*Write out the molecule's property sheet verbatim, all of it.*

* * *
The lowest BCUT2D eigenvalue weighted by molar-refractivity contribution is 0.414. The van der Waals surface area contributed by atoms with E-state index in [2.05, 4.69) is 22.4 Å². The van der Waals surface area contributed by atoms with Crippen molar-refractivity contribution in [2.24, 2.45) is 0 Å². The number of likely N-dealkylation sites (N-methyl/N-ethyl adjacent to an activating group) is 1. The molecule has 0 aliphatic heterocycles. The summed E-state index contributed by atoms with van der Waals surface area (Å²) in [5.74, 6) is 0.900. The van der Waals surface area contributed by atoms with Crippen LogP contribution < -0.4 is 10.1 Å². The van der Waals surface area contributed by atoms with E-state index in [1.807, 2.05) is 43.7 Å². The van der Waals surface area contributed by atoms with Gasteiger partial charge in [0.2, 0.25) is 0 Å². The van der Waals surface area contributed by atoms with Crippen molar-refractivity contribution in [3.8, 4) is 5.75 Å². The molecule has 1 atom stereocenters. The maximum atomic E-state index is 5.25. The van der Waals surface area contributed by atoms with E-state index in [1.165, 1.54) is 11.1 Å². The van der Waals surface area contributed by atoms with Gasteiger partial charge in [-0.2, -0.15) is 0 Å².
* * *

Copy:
The lowest BCUT2D eigenvalue weighted by molar-refractivity contribution is 0.414. The van der Waals surface area contributed by atoms with E-state index in [2.05, 4.69) is 22.4 Å². The van der Waals surface area contributed by atoms with Crippen molar-refractivity contribution in [2.24, 2.45) is 0 Å². The number of likely N-dealkylation sites (N-methyl/N-ethyl adjacent to an activating group) is 1. The molecule has 0 aliphatic heterocycles. The summed E-state index contributed by atoms with van der Waals surface area (Å²) in [5.74, 6) is 0.900. The van der Waals surface area contributed by atoms with Crippen LogP contribution < -0.4 is 10.1 Å². The van der Waals surface area contributed by atoms with E-state index in [1.807, 2.05) is 43.7 Å². The van der Waals surface area contributed by atoms with Gasteiger partial charge in [0.2, 0.25) is 0 Å². The van der Waals surface area contributed by atoms with Crippen molar-refractivity contribution in [3.8, 4) is 5.75 Å². The molecule has 1 atom stereocenters. The maximum atomic E-state index is 5.25. The van der Waals surface area contributed by atoms with E-state index in [1.165, 1.54) is 11.1 Å². The van der Waals surface area contributed by atoms with Gasteiger partial charge in [-0.2, -0.15) is 0 Å².